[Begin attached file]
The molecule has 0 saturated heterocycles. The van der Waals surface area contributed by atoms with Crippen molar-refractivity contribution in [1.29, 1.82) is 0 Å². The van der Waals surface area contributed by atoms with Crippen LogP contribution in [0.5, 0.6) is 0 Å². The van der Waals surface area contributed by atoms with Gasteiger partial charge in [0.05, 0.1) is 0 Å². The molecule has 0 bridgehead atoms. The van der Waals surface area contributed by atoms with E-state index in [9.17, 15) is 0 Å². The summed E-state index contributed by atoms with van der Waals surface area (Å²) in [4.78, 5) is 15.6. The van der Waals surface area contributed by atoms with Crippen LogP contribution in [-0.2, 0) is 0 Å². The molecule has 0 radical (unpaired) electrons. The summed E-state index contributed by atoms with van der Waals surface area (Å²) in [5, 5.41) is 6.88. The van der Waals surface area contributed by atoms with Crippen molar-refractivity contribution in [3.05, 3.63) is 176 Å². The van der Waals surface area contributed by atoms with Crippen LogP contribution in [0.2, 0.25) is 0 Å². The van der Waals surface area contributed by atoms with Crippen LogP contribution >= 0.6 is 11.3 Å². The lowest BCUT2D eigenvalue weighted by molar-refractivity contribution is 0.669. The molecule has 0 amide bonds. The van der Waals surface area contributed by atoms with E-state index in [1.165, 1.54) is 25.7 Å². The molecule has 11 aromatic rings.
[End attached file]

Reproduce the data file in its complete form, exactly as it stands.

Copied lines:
The molecule has 0 saturated heterocycles. The van der Waals surface area contributed by atoms with Crippen molar-refractivity contribution in [1.29, 1.82) is 0 Å². The van der Waals surface area contributed by atoms with Crippen LogP contribution in [0.5, 0.6) is 0 Å². The van der Waals surface area contributed by atoms with Gasteiger partial charge in [0.05, 0.1) is 0 Å². The molecule has 0 bridgehead atoms. The van der Waals surface area contributed by atoms with E-state index in [9.17, 15) is 0 Å². The summed E-state index contributed by atoms with van der Waals surface area (Å²) in [4.78, 5) is 15.6. The van der Waals surface area contributed by atoms with Crippen LogP contribution in [-0.2, 0) is 0 Å². The molecule has 0 radical (unpaired) electrons. The summed E-state index contributed by atoms with van der Waals surface area (Å²) in [5, 5.41) is 6.88. The van der Waals surface area contributed by atoms with Crippen molar-refractivity contribution in [3.05, 3.63) is 176 Å². The van der Waals surface area contributed by atoms with Crippen LogP contribution in [0.2, 0.25) is 0 Å². The van der Waals surface area contributed by atoms with Crippen LogP contribution >= 0.6 is 11.3 Å². The lowest BCUT2D eigenvalue weighted by molar-refractivity contribution is 0.669. The molecule has 0 amide bonds. The van der Waals surface area contributed by atoms with E-state index in [1.165, 1.54) is 25.7 Å². The molecule has 11 aromatic rings.